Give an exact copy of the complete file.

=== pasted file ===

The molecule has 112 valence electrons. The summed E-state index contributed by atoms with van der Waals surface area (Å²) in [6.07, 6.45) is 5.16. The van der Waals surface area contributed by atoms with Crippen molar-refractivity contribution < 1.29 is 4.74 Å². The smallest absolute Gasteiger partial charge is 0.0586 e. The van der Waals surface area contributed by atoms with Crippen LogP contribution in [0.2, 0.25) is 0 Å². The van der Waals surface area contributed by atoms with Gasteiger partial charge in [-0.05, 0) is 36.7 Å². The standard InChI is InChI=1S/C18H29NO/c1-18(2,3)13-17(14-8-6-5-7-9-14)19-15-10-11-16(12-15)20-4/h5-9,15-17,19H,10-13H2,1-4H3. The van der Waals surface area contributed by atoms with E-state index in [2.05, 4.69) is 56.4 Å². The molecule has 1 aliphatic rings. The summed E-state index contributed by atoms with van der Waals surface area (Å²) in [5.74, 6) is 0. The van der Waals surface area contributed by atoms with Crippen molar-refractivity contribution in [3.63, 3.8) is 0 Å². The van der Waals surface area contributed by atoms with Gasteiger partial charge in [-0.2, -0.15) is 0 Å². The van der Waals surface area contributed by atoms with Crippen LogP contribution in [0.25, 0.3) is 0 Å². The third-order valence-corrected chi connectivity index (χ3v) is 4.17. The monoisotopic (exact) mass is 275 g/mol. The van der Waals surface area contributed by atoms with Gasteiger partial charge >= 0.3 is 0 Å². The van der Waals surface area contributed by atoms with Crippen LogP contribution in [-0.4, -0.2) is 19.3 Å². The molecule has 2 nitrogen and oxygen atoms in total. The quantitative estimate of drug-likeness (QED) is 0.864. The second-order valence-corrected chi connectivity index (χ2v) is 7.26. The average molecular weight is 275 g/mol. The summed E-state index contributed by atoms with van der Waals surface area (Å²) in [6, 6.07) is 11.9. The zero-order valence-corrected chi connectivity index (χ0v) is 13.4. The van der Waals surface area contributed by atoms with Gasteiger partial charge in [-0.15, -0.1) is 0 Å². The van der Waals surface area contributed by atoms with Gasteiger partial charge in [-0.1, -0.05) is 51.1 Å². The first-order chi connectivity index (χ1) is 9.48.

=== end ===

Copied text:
The molecule has 112 valence electrons. The summed E-state index contributed by atoms with van der Waals surface area (Å²) in [6.07, 6.45) is 5.16. The van der Waals surface area contributed by atoms with Crippen molar-refractivity contribution < 1.29 is 4.74 Å². The smallest absolute Gasteiger partial charge is 0.0586 e. The van der Waals surface area contributed by atoms with Crippen LogP contribution in [0.2, 0.25) is 0 Å². The van der Waals surface area contributed by atoms with Gasteiger partial charge in [-0.05, 0) is 36.7 Å². The standard InChI is InChI=1S/C18H29NO/c1-18(2,3)13-17(14-8-6-5-7-9-14)19-15-10-11-16(12-15)20-4/h5-9,15-17,19H,10-13H2,1-4H3. The van der Waals surface area contributed by atoms with E-state index in [2.05, 4.69) is 56.4 Å². The molecule has 1 aliphatic rings. The summed E-state index contributed by atoms with van der Waals surface area (Å²) in [5.74, 6) is 0. The van der Waals surface area contributed by atoms with Crippen molar-refractivity contribution in [3.63, 3.8) is 0 Å². The van der Waals surface area contributed by atoms with Gasteiger partial charge in [-0.2, -0.15) is 0 Å². The van der Waals surface area contributed by atoms with Crippen LogP contribution in [0.25, 0.3) is 0 Å². The third-order valence-corrected chi connectivity index (χ3v) is 4.17. The monoisotopic (exact) mass is 275 g/mol. The van der Waals surface area contributed by atoms with Gasteiger partial charge >= 0.3 is 0 Å². The van der Waals surface area contributed by atoms with Crippen LogP contribution in [-0.4, -0.2) is 19.3 Å². The molecule has 2 nitrogen and oxygen atoms in total. The quantitative estimate of drug-likeness (QED) is 0.864. The second-order valence-corrected chi connectivity index (χ2v) is 7.26. The average molecular weight is 275 g/mol. The summed E-state index contributed by atoms with van der Waals surface area (Å²) in [6, 6.07) is 11.9. The zero-order valence-corrected chi connectivity index (χ0v) is 13.4. The van der Waals surface area contributed by atoms with Gasteiger partial charge in [-0.15, -0.1) is 0 Å². The van der Waals surface area contributed by atoms with Gasteiger partial charge in [-0.1, -0.05) is 51.1 Å². The first-order chi connectivity index (χ1) is 9.48.